Exactly three weeks ago, Friday March 11th, a magnitude 9 earthquake struck off the coast of Japan. News and photos of the devastation have been extensive. Since then the world has watched with concern as the Fukushima Dai-ichi nuclear plant has leaked steam and radiation. Reaction in the financial markets was, at first, close to panic. The Dow Jones Industrial Average closed at 12,044 on March 11th, but when US markets reopened on Monday the selloff began, culminating in a nearly 500-point slide over three days.
But panic is typically a result of hasty actions based on partial knowledge and little or no thought. That's why on that Monday morning I counseled patience, not a flight to cash. Today as I write this the Dow stands at 12,243, fully recovered from the knee-jerk selloff. The "why" is straightforward: the economy keeps getting better, and the Japanese situation, difficult as it is, is just an event. For long-term investors, events are best missed.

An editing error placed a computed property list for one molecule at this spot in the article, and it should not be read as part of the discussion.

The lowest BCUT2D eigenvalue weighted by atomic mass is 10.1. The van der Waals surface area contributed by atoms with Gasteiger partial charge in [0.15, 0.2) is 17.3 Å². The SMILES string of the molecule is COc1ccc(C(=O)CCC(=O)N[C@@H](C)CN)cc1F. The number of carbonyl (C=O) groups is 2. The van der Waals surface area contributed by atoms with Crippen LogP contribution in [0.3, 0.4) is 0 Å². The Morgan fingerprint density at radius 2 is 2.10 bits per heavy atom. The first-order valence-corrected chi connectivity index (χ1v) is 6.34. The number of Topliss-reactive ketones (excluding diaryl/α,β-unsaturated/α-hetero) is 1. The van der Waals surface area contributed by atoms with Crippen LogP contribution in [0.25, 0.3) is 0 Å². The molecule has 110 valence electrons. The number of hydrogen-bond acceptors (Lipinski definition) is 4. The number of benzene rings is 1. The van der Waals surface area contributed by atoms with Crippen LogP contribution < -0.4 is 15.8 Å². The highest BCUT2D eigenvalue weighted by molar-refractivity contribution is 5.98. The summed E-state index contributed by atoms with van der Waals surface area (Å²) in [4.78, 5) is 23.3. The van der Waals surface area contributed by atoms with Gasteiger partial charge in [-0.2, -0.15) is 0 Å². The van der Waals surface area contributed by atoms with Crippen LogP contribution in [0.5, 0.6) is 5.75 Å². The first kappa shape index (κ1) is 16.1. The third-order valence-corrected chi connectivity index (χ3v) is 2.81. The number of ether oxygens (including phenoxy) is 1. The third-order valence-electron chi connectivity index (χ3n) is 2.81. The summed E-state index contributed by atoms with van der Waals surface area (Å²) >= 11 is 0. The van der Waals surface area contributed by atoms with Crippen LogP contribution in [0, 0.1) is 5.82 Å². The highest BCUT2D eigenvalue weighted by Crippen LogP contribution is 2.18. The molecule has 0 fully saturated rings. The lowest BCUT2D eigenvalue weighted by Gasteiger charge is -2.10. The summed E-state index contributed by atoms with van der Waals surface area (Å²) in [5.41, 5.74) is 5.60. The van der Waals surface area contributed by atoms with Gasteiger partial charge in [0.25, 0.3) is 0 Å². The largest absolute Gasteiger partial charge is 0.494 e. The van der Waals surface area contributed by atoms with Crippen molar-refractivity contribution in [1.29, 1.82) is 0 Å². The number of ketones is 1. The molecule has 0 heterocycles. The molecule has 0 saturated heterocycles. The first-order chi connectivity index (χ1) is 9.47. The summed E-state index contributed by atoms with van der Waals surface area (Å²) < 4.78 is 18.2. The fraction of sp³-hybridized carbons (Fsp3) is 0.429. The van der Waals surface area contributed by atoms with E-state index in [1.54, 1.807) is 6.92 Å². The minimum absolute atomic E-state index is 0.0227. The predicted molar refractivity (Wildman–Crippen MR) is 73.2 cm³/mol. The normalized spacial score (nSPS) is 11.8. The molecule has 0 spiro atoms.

(This article contains the current opinions of the author but not necessarily those of Brighton Securities Corp. The author's opinions are subject to change without notice. This blog post is for informational purposes only. Forecasts, estimates, and certain information contained herein should not be considered as investment advice or a recommendation of any particular security, strategy or investment product. References to specific securities and their issuers are for illustrative purposes only and are not intended and should not be interpreted as recommendations to purchase or sell such securities).